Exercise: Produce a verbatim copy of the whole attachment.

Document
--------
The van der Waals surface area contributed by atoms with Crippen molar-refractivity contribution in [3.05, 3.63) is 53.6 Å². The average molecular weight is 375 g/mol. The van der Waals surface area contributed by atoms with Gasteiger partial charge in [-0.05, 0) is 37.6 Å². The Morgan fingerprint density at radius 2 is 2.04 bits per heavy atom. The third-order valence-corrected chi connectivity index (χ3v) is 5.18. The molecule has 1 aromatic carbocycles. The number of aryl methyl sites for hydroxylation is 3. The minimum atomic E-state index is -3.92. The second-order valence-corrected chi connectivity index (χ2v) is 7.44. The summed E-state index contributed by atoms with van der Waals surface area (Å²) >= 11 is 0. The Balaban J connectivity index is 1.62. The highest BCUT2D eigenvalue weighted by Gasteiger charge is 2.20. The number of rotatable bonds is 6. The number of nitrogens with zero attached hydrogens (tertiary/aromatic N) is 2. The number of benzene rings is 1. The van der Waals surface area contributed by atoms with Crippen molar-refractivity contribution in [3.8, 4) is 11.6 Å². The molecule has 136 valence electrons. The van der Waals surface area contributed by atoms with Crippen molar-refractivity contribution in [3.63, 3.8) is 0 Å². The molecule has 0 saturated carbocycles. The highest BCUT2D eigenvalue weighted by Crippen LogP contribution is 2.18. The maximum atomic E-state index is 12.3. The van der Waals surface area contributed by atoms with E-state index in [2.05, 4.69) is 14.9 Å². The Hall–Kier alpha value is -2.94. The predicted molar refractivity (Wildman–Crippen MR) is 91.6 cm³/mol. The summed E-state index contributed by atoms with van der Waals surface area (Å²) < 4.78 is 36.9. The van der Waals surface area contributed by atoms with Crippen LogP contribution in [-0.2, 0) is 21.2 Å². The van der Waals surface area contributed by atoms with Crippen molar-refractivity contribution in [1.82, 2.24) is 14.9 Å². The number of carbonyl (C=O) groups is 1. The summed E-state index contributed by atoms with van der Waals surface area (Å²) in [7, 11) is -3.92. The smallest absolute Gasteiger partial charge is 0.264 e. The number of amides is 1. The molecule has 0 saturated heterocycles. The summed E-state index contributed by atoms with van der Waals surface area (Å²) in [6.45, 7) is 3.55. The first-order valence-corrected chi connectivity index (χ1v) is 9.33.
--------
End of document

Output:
The van der Waals surface area contributed by atoms with Crippen molar-refractivity contribution in [3.05, 3.63) is 53.6 Å². The average molecular weight is 375 g/mol. The van der Waals surface area contributed by atoms with Gasteiger partial charge in [-0.05, 0) is 37.6 Å². The Morgan fingerprint density at radius 2 is 2.04 bits per heavy atom. The third-order valence-corrected chi connectivity index (χ3v) is 5.18. The molecule has 1 aromatic carbocycles. The number of aryl methyl sites for hydroxylation is 3. The minimum atomic E-state index is -3.92. The second-order valence-corrected chi connectivity index (χ2v) is 7.44. The summed E-state index contributed by atoms with van der Waals surface area (Å²) >= 11 is 0. The Balaban J connectivity index is 1.62. The highest BCUT2D eigenvalue weighted by Gasteiger charge is 2.20. The number of rotatable bonds is 6. The number of nitrogens with zero attached hydrogens (tertiary/aromatic N) is 2. The number of benzene rings is 1. The van der Waals surface area contributed by atoms with Crippen molar-refractivity contribution in [3.8, 4) is 11.6 Å². The molecule has 136 valence electrons. The van der Waals surface area contributed by atoms with Crippen molar-refractivity contribution in [3.63, 3.8) is 0 Å². The molecule has 0 saturated carbocycles. The highest BCUT2D eigenvalue weighted by Crippen LogP contribution is 2.18. The maximum atomic E-state index is 12.3. The van der Waals surface area contributed by atoms with E-state index in [2.05, 4.69) is 14.9 Å². The Hall–Kier alpha value is -2.94. The predicted molar refractivity (Wildman–Crippen MR) is 91.6 cm³/mol. The summed E-state index contributed by atoms with van der Waals surface area (Å²) < 4.78 is 36.9. The van der Waals surface area contributed by atoms with Crippen LogP contribution in [-0.2, 0) is 21.2 Å². The van der Waals surface area contributed by atoms with Crippen molar-refractivity contribution in [1.82, 2.24) is 14.9 Å². The number of carbonyl (C=O) groups is 1. The summed E-state index contributed by atoms with van der Waals surface area (Å²) in [7, 11) is -3.92. The smallest absolute Gasteiger partial charge is 0.264 e. The number of amides is 1. The molecule has 0 saturated heterocycles. The summed E-state index contributed by atoms with van der Waals surface area (Å²) in [6.45, 7) is 3.55. The first-order valence-corrected chi connectivity index (χ1v) is 9.33.